Companies in many different industries have been severely affected by the pandemic. But only one company has several of those businesses under one umbrella. Walt Disney (DIS 0.09%) was relying on theme park vacations, cruises, sports, and the movie industry for almost all of its business before the pandemic, and each came to a virtual standstill when it struck. 

Disney management pivoted quickly and created a television streaming segment that blossomed while its other businesses were on hold. Now that vaccinations have rolled out, things are opening back up and people are talking about more than just the streaming services. 

Goofy and Donald Duck dressed for an upcoming fall Halloween show

Disney's Boo Bash is a three-hour Halloween event that begins at 9 p.m. on select nights this fall starting Aug. 10 at the Magic Kingdom in Florida. Image source: Walt Disney.

Lots to talk about

Disney took another big step on its road back to normalcy with the reopening of its Disneyland and California Adventure parks in Anaheim on April 30. And while the temporary closure was painful for the business, Disney didn't just sit idly by waiting for the reopening ceremony. The company was working with Anaheim city officials during the pandemic restriction period on a long-term plan to grow the resort, and to help propel the city's economic recovery from the pandemic. The fact that planning was still top of mind during the crisis is something shareholders can feel good about. 

The slow return of normal business is a direct benefit to all segments of Disney. Movie theaters are hosting customers again, and movie releases are back on the schedule. Sporting events are back, providing value for the company's media assets. But one area that has been in growth mode throughout the pandemic is one of the top areas of investor interest for what the future holds for Disney. 

A streaming giant

Disney reported over 146 million paid subscribers for its Disney+, ESPN+, and Hulu streaming services as of Jan. 2, 2021. It has since announced that Disney+ surpassed 100 million subscribers on its own. The popularity has already given the company confidence to raise pricing on the service for the first time, and it now estimates it will be on the path to operating Disney+ at a profit in fiscal 2024.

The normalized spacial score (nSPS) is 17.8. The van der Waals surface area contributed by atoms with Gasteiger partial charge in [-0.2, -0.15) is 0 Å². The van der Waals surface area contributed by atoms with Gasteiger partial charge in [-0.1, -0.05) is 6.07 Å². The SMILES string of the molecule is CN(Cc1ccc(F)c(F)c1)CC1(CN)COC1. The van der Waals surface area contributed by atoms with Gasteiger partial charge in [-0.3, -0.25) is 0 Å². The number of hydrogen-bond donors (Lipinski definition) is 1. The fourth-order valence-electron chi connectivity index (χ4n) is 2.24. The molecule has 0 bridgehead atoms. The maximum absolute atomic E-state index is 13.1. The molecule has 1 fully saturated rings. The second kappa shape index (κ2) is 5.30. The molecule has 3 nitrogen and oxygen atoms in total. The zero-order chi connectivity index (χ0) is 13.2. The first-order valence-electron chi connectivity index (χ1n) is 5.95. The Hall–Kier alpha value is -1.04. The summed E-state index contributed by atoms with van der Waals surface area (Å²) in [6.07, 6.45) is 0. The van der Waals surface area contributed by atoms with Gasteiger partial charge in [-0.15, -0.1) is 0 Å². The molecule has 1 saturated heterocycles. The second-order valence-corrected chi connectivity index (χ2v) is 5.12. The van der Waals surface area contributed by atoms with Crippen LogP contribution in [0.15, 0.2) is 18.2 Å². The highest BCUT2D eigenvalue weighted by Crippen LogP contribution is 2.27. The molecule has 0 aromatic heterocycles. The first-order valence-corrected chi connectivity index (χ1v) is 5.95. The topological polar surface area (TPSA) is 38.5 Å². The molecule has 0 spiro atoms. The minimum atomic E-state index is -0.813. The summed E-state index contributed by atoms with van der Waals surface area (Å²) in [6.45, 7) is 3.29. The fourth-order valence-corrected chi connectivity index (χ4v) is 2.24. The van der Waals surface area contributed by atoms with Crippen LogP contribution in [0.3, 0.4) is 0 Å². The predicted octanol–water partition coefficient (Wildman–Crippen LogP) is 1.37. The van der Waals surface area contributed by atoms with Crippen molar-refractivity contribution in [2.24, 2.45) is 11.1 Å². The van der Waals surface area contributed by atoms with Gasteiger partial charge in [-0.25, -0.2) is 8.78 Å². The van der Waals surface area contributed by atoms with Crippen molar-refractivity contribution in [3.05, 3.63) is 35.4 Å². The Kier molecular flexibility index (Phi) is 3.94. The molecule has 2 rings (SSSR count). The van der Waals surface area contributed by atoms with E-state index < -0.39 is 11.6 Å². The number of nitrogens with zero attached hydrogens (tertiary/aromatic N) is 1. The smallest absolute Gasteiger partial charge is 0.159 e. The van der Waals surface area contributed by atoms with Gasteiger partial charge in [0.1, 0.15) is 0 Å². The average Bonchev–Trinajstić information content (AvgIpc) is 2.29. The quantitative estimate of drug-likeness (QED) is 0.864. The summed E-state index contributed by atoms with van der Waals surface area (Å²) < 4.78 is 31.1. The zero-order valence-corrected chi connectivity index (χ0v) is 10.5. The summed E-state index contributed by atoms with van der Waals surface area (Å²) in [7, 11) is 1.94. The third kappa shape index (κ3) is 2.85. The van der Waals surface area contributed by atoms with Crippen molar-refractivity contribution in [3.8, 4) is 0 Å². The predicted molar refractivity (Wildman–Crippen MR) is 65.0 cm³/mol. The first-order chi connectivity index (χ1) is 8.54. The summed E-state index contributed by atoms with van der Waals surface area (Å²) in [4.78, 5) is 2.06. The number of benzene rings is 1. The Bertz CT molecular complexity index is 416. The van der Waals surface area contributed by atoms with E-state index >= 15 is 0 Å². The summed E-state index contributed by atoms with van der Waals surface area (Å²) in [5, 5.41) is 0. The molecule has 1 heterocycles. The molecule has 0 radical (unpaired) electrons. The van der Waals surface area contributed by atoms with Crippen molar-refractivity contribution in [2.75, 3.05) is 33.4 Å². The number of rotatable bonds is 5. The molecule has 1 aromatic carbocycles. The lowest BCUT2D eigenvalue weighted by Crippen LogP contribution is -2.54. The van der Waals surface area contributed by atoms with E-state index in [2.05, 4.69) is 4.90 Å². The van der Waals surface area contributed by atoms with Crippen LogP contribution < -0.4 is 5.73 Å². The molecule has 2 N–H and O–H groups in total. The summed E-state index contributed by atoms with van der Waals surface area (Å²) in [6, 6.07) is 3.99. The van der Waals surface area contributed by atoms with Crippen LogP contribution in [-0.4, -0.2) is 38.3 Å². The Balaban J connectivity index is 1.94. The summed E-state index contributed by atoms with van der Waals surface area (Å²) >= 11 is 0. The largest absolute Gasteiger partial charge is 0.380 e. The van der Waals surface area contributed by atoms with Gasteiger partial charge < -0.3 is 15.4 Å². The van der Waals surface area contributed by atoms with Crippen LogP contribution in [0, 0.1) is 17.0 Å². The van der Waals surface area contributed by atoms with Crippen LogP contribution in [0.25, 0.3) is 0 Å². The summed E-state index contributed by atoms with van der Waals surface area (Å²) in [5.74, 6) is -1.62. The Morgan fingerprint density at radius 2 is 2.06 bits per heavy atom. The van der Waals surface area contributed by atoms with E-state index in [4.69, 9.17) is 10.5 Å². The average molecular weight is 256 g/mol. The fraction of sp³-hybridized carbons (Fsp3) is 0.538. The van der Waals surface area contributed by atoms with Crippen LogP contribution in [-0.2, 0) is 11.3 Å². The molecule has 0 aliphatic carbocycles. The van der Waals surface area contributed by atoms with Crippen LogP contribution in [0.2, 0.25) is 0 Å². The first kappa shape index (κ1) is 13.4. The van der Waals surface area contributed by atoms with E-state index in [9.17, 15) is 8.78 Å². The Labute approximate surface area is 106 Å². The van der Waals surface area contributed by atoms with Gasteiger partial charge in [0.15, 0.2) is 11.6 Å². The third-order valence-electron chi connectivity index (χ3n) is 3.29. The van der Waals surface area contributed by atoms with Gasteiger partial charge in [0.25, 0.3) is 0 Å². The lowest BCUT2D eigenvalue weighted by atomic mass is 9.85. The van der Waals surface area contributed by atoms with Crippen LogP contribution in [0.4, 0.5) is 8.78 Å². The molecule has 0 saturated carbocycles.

The media segment recently signed a new long-term agreement with the National Football League, further increasing the appeal of its ESPN and ABC networks, as well as the ESPN+ streaming service. The company also expanded Disney+ into international markets in February with its Star service brand. 

Anticipation for success in streaming contributed to the stock's performance last year. Even as major parts of the overall business were basically at a standstill, Disney shares have gained almost 30% since the start of 2020. 

DIS Chart

DIS data by YCharts.

Back to business

Returns have been basically flat thus far in 2021 as investors seem to be waiting for more data from the next leg of the recovery. Total revenue compared to the prior-year periods dropped 23% and 22%, respectively, in the last two fiscal quarters.

Investors will be looking for signs of progress on recovering revenue when Disney reports financial results on May 13. Even just returning to pre-pandemic sales levels would bring today's valuation to below a 4.5 price-to-sales ratio

And while it still may be too soon to reinstate the dividend management suspended to save cash while navigating the crisis, investors have that to look forward to on the horizon as well. For now, details from the company on progress toward returning the business to pre-pandemic levels should be enough to keep investors talking about Disney.